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  1. #1
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    Tyre pressure 'tuning'

    Hi all. I've just got my fatty delivered and am ready to take an initial break in ride and am curious about setting tyre pressure. I've taken it around the block last night with about 10psi front and rear and am noticing some bounce. I weigh about 195 with kit. Do I need to drop or raise pressure to remove the bounce??

  2. #2
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    I use 8psi as my baseline and adjust either up or down depending on where I'm riding - if I can be bothered to adjust, that is.

    About 10lbs lighter than you.
    As little bike as possible, as silent as possible.
    Latitude: 5736' Highlands, Scotland

  3. #3
    dvn
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    I weigh around 200 and have been running 8 front and 10 rear on fairly smooth single track. I'll go up 2 psi if it's more rocky or rooty. I don't think you will ever eliminate all bounce on a fat bike. Embrace it!

  4. #4
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    I use bfl tyres and run about 9 psi rear and 7 psi front (always) whatever conditions just feels so right and love the floaty feel

  5. #5
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    Ok, thanks very much for your help guys. I've dropped a little more off and am going on a relatively easy riverside ride tomorrow. I can only guesstimate my pressure below 10 psi with my track pump. Can any one sugges how to manage pressures below that? Separate pressure gauge of another pump?

  6. #6
    mighty sailin' man
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    go by feel. You already said you didn't like the bounce on the street. When that happens air up.

    need more cush or float, air down. No numbers needed, just ride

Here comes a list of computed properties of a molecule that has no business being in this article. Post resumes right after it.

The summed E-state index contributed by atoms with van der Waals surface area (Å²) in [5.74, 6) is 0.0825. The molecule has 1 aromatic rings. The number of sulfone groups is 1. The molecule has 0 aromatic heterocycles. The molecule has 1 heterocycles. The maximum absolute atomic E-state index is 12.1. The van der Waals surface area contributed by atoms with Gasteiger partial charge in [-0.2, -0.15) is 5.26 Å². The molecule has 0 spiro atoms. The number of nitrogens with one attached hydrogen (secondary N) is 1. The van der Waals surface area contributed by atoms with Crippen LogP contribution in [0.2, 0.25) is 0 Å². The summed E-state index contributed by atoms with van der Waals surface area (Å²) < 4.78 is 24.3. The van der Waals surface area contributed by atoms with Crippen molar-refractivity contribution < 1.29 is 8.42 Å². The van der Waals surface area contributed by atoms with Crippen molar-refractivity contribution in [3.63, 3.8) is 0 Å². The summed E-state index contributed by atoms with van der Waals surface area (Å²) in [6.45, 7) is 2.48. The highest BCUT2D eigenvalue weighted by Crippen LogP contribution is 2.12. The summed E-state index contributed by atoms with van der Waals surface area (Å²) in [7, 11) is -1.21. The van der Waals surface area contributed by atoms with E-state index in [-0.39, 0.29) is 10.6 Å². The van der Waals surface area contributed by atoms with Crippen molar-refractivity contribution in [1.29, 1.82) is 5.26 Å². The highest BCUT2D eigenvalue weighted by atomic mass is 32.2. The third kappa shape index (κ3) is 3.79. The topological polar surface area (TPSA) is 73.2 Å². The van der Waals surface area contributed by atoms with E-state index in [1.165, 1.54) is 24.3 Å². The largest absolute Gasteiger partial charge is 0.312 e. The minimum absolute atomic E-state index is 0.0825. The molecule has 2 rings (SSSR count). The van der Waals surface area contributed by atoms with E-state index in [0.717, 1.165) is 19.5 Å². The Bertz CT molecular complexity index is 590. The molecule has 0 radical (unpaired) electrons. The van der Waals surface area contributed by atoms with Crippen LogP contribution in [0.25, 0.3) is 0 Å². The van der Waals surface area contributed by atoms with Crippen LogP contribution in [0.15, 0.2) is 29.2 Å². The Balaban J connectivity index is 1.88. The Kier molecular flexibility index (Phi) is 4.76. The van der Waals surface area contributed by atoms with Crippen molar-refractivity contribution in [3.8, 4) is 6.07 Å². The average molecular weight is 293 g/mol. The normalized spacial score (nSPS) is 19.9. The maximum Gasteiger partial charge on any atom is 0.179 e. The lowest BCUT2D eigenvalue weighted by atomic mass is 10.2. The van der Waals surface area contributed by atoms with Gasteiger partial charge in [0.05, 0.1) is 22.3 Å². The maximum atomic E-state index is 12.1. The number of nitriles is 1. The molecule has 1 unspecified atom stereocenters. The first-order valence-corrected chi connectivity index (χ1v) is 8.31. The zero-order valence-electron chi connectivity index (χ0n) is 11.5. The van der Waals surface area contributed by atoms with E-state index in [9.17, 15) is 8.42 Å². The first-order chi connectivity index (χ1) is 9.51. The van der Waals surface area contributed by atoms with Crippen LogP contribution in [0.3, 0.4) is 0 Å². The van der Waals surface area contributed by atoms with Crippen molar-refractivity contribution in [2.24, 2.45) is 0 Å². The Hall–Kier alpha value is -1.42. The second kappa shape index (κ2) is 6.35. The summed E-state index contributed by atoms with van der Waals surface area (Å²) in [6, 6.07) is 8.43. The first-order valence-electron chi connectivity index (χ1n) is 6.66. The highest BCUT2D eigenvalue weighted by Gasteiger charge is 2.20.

Quote Originally Posted by davidarnott
    wheelies, beyond being the best way over any sort of obstacle, both above or below, are are the steedliest expresstion of joy

  7. #7
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    I have my BFL'S at around 5F and 6R for rocky power line ridding. Up to ten for flat roads and trails.

  8. #8
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    I am hoping you will hear, from the varied responses, that there is no "right" pressure.

    Generally, the rear pressure will be higher since it carries more of the bike/rider weight.

    Also.....pressure depends on your rim width, tire model, tubeless or tubed, terrain, bike geometry/weight-bias. The variations are endless.

    Start a ride at the higher range, say, 9 psi Rear, 8.5 front, and then drop from there.

    You have to start somewhere, so it's okay to use a number.

    AFter that, you will vary the pressure by squeezing the tire with your hand and will, eventually, correllate that with ride feel.

    Your preferences for tire pressure will be different from mine.

    .....some day we will have automatic pressure changing (I'll go start a rumor about this new invention now)

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